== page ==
Acupuncture is an ancient Chinese pain-relieving treatment that has been used for more than 2,000 years. In the last 30 years it has become more popular in this country and is used in some Pain Clinics.
The treatment involves inserting very fine needles into the skin which stimulates the release of the body’s natural pain killing chemicals (endorphins). These are released at the site where the needles are inserted and in several areas within your body, including the spinal cord where the nerves run, and the brain. Acupuncture is believed to release other natural substances in the body which help healing and recovery.
It can be helpful for pain in the muscles or soft tissues, such as back and neck pain, or for treating headaches. It doesn’t work for everybody, though.
What are the positives and negatives?
There are very rarely any side effects. However, the benefits often don’t last very long - typically between a couple of days to a few weeks. This can lead to regular repeat treatments, or having to tolerate wide variations in pain from week to week.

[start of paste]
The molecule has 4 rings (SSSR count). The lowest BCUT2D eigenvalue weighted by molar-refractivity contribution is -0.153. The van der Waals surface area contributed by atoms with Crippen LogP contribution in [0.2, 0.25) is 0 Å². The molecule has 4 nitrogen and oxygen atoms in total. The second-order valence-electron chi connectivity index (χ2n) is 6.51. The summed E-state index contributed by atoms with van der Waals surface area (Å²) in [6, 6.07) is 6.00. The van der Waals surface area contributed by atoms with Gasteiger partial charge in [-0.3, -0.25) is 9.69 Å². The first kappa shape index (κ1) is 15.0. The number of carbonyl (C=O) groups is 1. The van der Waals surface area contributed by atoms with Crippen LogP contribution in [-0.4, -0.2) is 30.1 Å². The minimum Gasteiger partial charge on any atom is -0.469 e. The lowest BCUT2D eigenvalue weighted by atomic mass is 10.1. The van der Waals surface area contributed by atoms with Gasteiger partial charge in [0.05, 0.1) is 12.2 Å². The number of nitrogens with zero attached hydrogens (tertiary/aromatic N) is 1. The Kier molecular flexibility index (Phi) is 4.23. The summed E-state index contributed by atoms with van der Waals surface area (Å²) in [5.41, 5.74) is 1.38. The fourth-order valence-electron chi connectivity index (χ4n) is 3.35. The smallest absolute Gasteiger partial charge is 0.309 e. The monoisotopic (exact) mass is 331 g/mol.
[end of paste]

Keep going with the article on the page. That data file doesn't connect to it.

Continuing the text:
Can I get it on the NHS?
The NHS currently struggles to support very regular treatments, so unless you are one of a small group of people who gain a sustained benefit from treatment, it won’t usually be offered as a long-term solution for people living with persistent pain.
There is a risk also that people become dependent on a ‘passive treatment’ (someone doing something to you), and this takes the focus away from the ‘active self management’ strategies (being in control of things yourself).
You may be offered a short course of treatment (usually six sessions) if you are really struggling with your pain, but all efforts will be made to teach you other ways of coping in the long run.
As with many other treatments, if there is benefit from acupuncture it is important to use this pain relief to enable you to get fitter and stronger. Most people find this is the best way to live a better life with persistent pain.